John Mackey:
Thank you very much Jack.

You know when I found out I was going into the Hall of Fame I was with Jack and Joanne and my wife, Sylvia. Jack gave me one of the greatest compliments and I want to share that with you today. When we found out that I had been inducted as many of you have heard, the operator at the hotel when I called said, 'John Mackey you have just been indicted.' I said, 'Indicted?! For what?' She said, 'you have been indicted into the Hall of Fame.'

Jack said to me, John I just want to tell you something. You know John Unitas never threw you a pass because you were a minority, John threw you a pass because first, he knew you would get open and second he knew you would catch it and third he knew you would know what to do with it. That makes me feel good because it is very important that we evaluate people on the basis of their performance alone. So Jack you were right. I got to thank Mike Ditka for getting in the door at the Hall of Fame and making it possible for me to come here. I am going to stand in the door until the rest of the tight ends get in. You know it takes a team to get to the Hall of Fame and I want to introduce you to the team that was there for me Monday after the Sunday game, there when it hurts. My quarterback and roommate for 29 years Sylvia:, and my three motivating children because I had to run hard to put milk on the table, Lisa, Laura would you stand up and you know I had to run real hard to feed this one, Kevin. There are a lot of people I need to thank, I will start with my father, Rev. Walter Mackey. He used to say to me when I was in high school, "son, I know you scored a touchdown but where are your feet?" I had no idea what he was talking about. I want him to know, he is 87 years old and I know he is watching. I want to tell him first I love him and second I know where my feet are, I keep them placed on the ground so I keep my head out of the clouds. My father always said to me, regardless what you become in pursuit of your goals, I didn't know what it meant when I was a little boy. But I know what it means today but I understand now. But one of the most important things he said to me when 1 was about 8 or 9 years old, he said I want to tell you something son, if you don't pass in school you are not going to play on the field. So one always tried to pass in school. My mother passed, her name as Marnack, we called her Marmack and Marmack had a white dress she was going to wear when I was inducted into the Hall of Fame. I know she is watching today and I want to tell her, baby I love you and I did exactly what she told me the day I signed so I could start playing football, my sophomore year in high school. She signed a little note to take back to school and she told me just be the best football player you can be and I have always tried Mom to be the best I could be.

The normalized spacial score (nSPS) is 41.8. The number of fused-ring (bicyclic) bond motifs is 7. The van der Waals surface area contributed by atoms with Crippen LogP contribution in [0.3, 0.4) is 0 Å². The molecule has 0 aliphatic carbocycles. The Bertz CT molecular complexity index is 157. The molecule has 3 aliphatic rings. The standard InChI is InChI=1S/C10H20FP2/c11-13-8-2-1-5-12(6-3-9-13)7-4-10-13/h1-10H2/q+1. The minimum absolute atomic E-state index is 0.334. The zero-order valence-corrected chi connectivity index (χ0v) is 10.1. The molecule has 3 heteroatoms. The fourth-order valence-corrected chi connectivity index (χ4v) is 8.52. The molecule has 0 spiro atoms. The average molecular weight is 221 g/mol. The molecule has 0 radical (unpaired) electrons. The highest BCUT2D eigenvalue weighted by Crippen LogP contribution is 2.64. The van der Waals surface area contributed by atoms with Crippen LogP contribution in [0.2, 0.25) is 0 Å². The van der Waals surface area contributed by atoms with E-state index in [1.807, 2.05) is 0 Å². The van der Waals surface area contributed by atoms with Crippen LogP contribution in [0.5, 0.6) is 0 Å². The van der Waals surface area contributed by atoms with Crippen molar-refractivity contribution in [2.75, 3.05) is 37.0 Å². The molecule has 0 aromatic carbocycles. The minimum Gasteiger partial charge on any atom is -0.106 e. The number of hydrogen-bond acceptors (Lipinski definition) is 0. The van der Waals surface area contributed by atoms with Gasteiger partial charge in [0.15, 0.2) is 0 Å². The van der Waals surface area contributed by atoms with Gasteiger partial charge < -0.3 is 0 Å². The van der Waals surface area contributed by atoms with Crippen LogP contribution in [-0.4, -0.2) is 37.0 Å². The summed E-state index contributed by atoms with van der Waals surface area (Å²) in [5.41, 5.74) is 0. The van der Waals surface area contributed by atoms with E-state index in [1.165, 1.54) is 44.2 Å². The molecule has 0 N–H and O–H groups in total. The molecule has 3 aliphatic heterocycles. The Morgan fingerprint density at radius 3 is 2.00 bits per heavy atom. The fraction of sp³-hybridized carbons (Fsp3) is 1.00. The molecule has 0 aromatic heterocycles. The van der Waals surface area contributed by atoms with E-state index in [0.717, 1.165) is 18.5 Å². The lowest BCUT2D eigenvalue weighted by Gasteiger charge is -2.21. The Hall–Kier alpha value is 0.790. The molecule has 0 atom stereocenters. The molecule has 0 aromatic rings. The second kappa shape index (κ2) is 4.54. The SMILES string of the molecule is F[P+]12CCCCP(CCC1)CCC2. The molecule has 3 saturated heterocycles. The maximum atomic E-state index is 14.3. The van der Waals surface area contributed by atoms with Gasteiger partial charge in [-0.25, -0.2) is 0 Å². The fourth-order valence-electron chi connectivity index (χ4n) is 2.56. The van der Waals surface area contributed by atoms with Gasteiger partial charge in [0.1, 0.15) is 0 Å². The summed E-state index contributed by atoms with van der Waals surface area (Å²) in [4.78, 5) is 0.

I would like to thank Mrs. Church my English teach at Hempstead High School and Mr. Keener my math professor, they guaranteed me that if I carried the books while I carried the ball, that they would make sure that I would pass the college boards and go to any college I wanted to go to. And I thank them because they were right. I would like to thank my sister and my brothers because there was six boys and one girl and they taught me about competition because I had to fight for my fair share at the dinner table.

I would like to thank Jim Brown, Jim Brown was an island he came from Long Island and because I saw him at the play grounds and then I saw him go to Syracuse University and then I saw him play in the NFL and he looked like me and made me believe that I could do the same thing and I thank him for that. I got to thank Ben Schwartzwalter my head coach at Syracuse University and the coaching staff first for giving me number 88 and not 44. Number 44 was a running back; they told me I was a tight end, I thank you for that. I would like to thank Syracuse University for the great education and preparing me for the life after sports. And to my coach Joe Symbothy who is sitting over there who taught me how to hit, he didn't teach me how to run pass patterns, but he taught me how to hit but he taught me something more important, he said "son you spend four years at Syracuse University I demand that you get more than a touchdown" I got a good education. I thank you Joe.